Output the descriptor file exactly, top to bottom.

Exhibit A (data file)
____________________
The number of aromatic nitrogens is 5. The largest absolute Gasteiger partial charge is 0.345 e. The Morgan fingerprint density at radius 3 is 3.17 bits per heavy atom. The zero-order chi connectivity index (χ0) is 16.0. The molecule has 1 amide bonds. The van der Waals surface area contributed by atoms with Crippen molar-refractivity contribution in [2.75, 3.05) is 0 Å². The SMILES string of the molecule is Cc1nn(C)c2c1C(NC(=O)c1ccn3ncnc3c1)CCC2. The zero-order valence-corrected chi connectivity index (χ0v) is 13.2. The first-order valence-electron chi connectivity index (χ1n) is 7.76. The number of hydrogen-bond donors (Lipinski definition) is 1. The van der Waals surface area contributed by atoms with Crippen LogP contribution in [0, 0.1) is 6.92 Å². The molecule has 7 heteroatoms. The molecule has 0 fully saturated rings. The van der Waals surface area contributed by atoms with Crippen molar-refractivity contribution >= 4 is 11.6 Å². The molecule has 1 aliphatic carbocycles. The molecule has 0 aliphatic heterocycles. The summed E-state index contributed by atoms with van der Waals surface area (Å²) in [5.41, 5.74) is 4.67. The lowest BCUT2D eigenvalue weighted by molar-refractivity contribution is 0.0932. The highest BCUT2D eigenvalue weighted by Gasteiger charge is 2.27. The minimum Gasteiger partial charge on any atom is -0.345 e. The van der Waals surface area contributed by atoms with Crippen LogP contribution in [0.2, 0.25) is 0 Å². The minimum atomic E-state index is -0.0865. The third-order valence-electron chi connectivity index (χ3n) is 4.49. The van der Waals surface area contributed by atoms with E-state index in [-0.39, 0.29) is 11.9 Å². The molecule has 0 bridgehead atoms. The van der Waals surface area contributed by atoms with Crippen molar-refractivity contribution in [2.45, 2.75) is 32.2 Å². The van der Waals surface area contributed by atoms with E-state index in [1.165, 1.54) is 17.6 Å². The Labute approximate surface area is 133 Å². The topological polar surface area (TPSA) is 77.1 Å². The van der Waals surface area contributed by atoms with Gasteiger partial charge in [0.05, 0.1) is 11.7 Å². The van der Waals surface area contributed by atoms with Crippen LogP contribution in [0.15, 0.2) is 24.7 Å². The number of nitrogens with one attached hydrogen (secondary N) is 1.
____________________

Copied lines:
The number of aromatic nitrogens is 5. The largest absolute Gasteiger partial charge is 0.345 e. The Morgan fingerprint density at radius 3 is 3.17 bits per heavy atom. The zero-order chi connectivity index (χ0) is 16.0. The molecule has 1 amide bonds. The van der Waals surface area contributed by atoms with Crippen molar-refractivity contribution in [2.75, 3.05) is 0 Å². The SMILES string of the molecule is Cc1nn(C)c2c1C(NC(=O)c1ccn3ncnc3c1)CCC2. The zero-order valence-corrected chi connectivity index (χ0v) is 13.2. The first-order valence-electron chi connectivity index (χ1n) is 7.76. The number of hydrogen-bond donors (Lipinski definition) is 1. The van der Waals surface area contributed by atoms with Crippen LogP contribution in [0, 0.1) is 6.92 Å². The molecule has 7 heteroatoms. The molecule has 0 fully saturated rings. The van der Waals surface area contributed by atoms with Crippen molar-refractivity contribution >= 4 is 11.6 Å². The molecule has 1 aliphatic carbocycles. The molecule has 0 aliphatic heterocycles. The summed E-state index contributed by atoms with van der Waals surface area (Å²) in [5.41, 5.74) is 4.67. The lowest BCUT2D eigenvalue weighted by molar-refractivity contribution is 0.0932. The highest BCUT2D eigenvalue weighted by Gasteiger charge is 2.27. The minimum Gasteiger partial charge on any atom is -0.345 e. The van der Waals surface area contributed by atoms with Crippen LogP contribution in [0.2, 0.25) is 0 Å². The minimum atomic E-state index is -0.0865. The third-order valence-electron chi connectivity index (χ3n) is 4.49. The van der Waals surface area contributed by atoms with E-state index in [-0.39, 0.29) is 11.9 Å². The molecule has 0 bridgehead atoms. The van der Waals surface area contributed by atoms with Crippen molar-refractivity contribution in [2.45, 2.75) is 32.2 Å². The van der Waals surface area contributed by atoms with E-state index in [1.165, 1.54) is 17.6 Å². The Labute approximate surface area is 133 Å². The topological polar surface area (TPSA) is 77.1 Å². The van der Waals surface area contributed by atoms with Gasteiger partial charge in [0.05, 0.1) is 11.7 Å². The van der Waals surface area contributed by atoms with Crippen LogP contribution in [0.15, 0.2) is 24.7 Å². The number of nitrogens with one attached hydrogen (secondary N) is 1.